Think two steps ahead for career
Be clear about career decisions. Today's decision needs to work in tomorrow's context. It is good to have career aspirations, it is also important to...
Be clear about career decisions. Today's decision needs to work in tomorrow's context. It is good to have career aspirations, it is also important to have a Plan-B, which will come handy in case first choice does not work
Here are two stories of young career aspirants. Let us see what we can learn from them.
Story-1: Divya messaged me: "Sir, I am preparing for bank exam. Hope I will get through. Need your wishes!" It was a simple message and not very difficult to reply. But I was upset. Divya completed her BCom and then went on to do her MBA in Human Resources Management. Having successfully getting a post graduate qualification, why go for banking exam? I wished her good luck for her exam and then enquired about her career in HR. Her reply was that the offers that she was getting were not in sync with her liking. She was got roles of recruiter, HR coordinator, HR help desk assistant and so on. The titles were not certainly attractive though they were about HR. Would it have been better for Divya to choose some role in HR and then look for growth? Or completely moving away and joining a bank as a probationary officer would be better? If you are aspiring for career in HR, why are you getting into a bank? And if you wanted to get into a bank, then why did you go into MBA in human resources management?
Story -2: Balakrishna (Balu) had aptitude for Mathematics, Logic and Computers from very early stage. He completed BSc in Computer Science and scored good marks. He then insisted his parents to send him for higher studies. Though they could not afford, his parents borrowed money and helped Balu to complete his MTech in Informaton Technology. When he was about to leave the Institute, he got an offer for a teaching assistantship in the same Institute. He declined the offer saying pay was too less. He tried for corporate jobs, but owing to his personality he could not get through. Moreover, software companies considered him as over qualified for entry level jobs, where they require only engineering graduates. When Balu's desire was to get into software industry, why did he go for MTech?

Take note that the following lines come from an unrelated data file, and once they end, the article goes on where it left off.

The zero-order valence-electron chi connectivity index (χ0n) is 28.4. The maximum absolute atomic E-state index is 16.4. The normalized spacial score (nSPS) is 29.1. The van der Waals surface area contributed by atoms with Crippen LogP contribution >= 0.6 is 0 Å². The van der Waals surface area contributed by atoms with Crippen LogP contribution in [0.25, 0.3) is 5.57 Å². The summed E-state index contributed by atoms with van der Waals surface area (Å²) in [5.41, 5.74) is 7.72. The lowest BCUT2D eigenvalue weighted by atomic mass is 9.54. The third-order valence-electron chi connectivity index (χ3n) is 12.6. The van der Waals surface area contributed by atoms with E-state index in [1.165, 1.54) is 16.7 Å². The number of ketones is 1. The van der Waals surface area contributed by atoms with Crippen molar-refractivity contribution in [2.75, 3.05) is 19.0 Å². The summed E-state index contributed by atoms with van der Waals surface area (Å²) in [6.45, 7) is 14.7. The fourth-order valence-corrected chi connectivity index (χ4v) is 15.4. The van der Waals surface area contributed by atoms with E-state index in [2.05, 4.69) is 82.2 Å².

In the meanwhile, he started getting job offers as Assistant Professor in engineering colleges. Owing to the pressure from parents, he took up one such job. He gained good name as a faculty member and received good feedback for his teaching skills. One fine morning, he quit the job and went home saying teaching is not something that he wanted to do. Balu has been waiting for two years now and yet to decide what he wants to do. Parents were worried on two counts: one, the financial burden and second, the future of their son. They too have the same question � when you did not want to get into teaching or research, why did you get into MTech and spent time and money?
When we look around, there are many youngsters who may be similar to Divya and Balu. All of them struggle with lack of clarity about careers. They take decisions about studies that may not fit into long term career aspirations. Even if they have clarity, they seldom have plan-B. For example, Divya needs to reconsider her choice of a career in a bank as a probationary officer. One might say that her family conditions might have influenced her to do that. Fair enough! But then why did she do MBA and spent time and money? She could tried for bank jobs with her BCom and started her career much earlier. Similarly, Balu should have understood the requirements of software industry before opting for MTech. Having realised that software industry was not welcoming him; he should have quickly worked out plan-B, which was teaching.
Key lessons from these two stories are:
- While making a choice of study or career, you need to think two steps ahead. Your today's decision need to work in tomorrow's context.
- While it is good to have career aspirations, it is also important to have a Plan-B, which will come handy in case your first choice does not work.
These two principles make your career decisions more pragmatic! They make you more prepared for your career and equip you with the ability to face any surprises!